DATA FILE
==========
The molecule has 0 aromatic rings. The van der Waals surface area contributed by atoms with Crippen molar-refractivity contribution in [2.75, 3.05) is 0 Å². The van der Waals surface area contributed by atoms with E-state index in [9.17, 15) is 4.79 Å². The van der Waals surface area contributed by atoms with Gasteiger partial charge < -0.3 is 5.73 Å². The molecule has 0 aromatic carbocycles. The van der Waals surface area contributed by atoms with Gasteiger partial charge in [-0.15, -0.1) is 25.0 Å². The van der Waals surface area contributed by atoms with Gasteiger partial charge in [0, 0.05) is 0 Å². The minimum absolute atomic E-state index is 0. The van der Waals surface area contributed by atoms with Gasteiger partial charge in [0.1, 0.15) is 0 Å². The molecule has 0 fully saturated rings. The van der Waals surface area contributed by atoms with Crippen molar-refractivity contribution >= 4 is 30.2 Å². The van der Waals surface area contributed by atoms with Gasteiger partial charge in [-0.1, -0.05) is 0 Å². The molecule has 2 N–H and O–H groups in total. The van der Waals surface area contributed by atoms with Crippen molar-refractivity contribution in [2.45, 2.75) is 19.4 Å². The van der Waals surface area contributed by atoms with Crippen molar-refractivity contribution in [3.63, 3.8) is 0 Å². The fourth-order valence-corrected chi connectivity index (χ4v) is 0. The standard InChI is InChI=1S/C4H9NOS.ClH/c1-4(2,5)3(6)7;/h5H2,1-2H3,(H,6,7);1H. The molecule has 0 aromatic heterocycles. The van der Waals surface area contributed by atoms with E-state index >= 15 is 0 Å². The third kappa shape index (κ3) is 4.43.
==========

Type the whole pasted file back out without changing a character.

The molecule has 0 aromatic rings. The van der Waals surface area contributed by atoms with Crippen molar-refractivity contribution in [2.75, 3.05) is 0 Å². The van der Waals surface area contributed by atoms with E-state index in [9.17, 15) is 4.79 Å². The van der Waals surface area contributed by atoms with Gasteiger partial charge < -0.3 is 5.73 Å². The molecule has 0 aromatic carbocycles. The van der Waals surface area contributed by atoms with Gasteiger partial charge in [-0.15, -0.1) is 25.0 Å². The van der Waals surface area contributed by atoms with Gasteiger partial charge in [0, 0.05) is 0 Å². The minimum absolute atomic E-state index is 0. The van der Waals surface area contributed by atoms with Gasteiger partial charge in [0.1, 0.15) is 0 Å². The molecule has 0 fully saturated rings. The van der Waals surface area contributed by atoms with Crippen molar-refractivity contribution >= 4 is 30.2 Å². The van der Waals surface area contributed by atoms with Gasteiger partial charge in [-0.1, -0.05) is 0 Å². The molecule has 2 N–H and O–H groups in total. The van der Waals surface area contributed by atoms with Crippen molar-refractivity contribution in [2.45, 2.75) is 19.4 Å². The van der Waals surface area contributed by atoms with Crippen molar-refractivity contribution in [3.63, 3.8) is 0 Å². The fourth-order valence-corrected chi connectivity index (χ4v) is 0. The standard InChI is InChI=1S/C4H9NOS.ClH/c1-4(2,5)3(6)7;/h5H2,1-2H3,(H,6,7);1H. The molecule has 0 aromatic heterocycles. The van der Waals surface area contributed by atoms with E-state index >= 15 is 0 Å². The third kappa shape index (κ3) is 4.43.